Reductions in doctor's hours could lead to poor patient care
The European Working Time Directive was introduced in August this year. The aim is to prevent junior doctors from working more than 48 hours a week.
The government says that the new regulation will have no impact on services. However, the British Medical Association (BMA), which represents doctors, said many NHS Trusts were not properly prepared for these changes.
As a direct result, the standard of patient care in those unprepared hospitals may well deteriorate as a result of the lack of doctors available and a lack of continuity of care.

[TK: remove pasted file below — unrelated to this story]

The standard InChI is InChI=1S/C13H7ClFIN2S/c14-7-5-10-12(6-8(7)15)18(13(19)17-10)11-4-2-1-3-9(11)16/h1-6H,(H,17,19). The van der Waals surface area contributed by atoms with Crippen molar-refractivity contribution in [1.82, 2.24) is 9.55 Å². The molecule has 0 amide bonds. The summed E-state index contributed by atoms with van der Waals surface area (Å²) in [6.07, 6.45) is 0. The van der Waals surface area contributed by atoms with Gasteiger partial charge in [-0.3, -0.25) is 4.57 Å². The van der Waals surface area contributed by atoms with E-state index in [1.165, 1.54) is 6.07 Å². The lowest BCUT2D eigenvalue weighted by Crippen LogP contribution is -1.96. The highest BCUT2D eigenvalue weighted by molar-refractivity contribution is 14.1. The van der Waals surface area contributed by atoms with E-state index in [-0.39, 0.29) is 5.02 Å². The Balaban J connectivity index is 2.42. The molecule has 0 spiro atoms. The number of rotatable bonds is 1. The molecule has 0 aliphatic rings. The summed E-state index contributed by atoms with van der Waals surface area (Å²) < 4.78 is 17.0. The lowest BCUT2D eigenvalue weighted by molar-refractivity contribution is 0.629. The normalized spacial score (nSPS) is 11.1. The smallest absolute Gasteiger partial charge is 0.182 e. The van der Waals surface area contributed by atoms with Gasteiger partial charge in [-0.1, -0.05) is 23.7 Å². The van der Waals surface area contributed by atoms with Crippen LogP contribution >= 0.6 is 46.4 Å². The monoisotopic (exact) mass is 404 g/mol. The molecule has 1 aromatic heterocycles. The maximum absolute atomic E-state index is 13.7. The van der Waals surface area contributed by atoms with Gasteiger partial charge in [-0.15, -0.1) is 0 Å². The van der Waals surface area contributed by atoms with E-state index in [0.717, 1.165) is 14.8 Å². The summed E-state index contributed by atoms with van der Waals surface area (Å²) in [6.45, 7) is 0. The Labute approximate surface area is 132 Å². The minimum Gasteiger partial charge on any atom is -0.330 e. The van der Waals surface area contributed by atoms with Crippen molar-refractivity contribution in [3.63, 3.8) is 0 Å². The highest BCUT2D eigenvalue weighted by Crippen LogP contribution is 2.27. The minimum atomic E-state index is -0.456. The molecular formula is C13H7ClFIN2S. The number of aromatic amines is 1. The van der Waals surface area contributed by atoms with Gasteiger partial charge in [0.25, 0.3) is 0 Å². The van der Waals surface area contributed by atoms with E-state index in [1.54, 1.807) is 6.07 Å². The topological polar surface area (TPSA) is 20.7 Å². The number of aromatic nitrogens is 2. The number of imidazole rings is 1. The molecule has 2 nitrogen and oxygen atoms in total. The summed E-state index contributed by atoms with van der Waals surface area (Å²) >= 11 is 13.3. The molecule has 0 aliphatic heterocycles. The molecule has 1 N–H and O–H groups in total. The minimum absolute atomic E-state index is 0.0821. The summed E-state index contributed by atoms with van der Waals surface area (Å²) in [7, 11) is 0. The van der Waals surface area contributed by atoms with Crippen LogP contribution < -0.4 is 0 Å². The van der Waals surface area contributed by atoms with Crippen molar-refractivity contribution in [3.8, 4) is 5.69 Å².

The availability of clinics and services may also be reduced as the doctors are no longer available to run them.
As doctors will drop from an 80hr week to a 48hr week they may no longer receive an appropriate amount of training in specialist areas such as surgery and as a result of the lost training time it may be the case that patient care could be put at risk.
Having carried out a survey, The Royal College of Surgeons have indicated that the rapid changes in shifts mean that nobody is taking personal responsibility for patients. "No rapport is built with the patient and no responsibility is assumed by a junior for the patient care. An unmitigated disaster."
This article was written by Helen Donaghy, Medical Negligence TeamUseful Links: